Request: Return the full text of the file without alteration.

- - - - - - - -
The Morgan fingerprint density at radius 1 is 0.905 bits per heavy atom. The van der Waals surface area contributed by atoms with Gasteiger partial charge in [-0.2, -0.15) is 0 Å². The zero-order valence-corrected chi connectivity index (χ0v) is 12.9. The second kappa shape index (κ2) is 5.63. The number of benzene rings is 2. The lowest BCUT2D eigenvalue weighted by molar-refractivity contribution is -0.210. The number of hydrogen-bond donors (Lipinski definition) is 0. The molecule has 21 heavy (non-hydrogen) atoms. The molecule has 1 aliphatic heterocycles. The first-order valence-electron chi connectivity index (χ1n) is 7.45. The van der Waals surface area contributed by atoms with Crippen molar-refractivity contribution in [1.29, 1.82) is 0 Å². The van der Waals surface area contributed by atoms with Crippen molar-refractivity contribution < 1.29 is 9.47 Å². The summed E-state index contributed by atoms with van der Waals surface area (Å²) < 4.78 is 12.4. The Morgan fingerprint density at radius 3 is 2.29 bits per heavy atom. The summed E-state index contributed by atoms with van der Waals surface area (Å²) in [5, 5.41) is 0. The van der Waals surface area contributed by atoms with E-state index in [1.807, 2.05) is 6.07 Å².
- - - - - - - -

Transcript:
The Morgan fingerprint density at radius 1 is 0.905 bits per heavy atom. The van der Waals surface area contributed by atoms with Gasteiger partial charge in [-0.2, -0.15) is 0 Å². The zero-order valence-corrected chi connectivity index (χ0v) is 12.9. The second kappa shape index (κ2) is 5.63. The number of benzene rings is 2. The lowest BCUT2D eigenvalue weighted by molar-refractivity contribution is -0.210. The number of hydrogen-bond donors (Lipinski definition) is 0. The molecule has 21 heavy (non-hydrogen) atoms. The molecule has 1 aliphatic heterocycles. The first-order valence-electron chi connectivity index (χ1n) is 7.45. The van der Waals surface area contributed by atoms with Crippen molar-refractivity contribution in [1.29, 1.82) is 0 Å². The van der Waals surface area contributed by atoms with Crippen molar-refractivity contribution < 1.29 is 9.47 Å². The summed E-state index contributed by atoms with van der Waals surface area (Å²) < 4.78 is 12.4. The Morgan fingerprint density at radius 3 is 2.29 bits per heavy atom. The summed E-state index contributed by atoms with van der Waals surface area (Å²) in [5, 5.41) is 0. The van der Waals surface area contributed by atoms with E-state index in [1.807, 2.05) is 6.07 Å².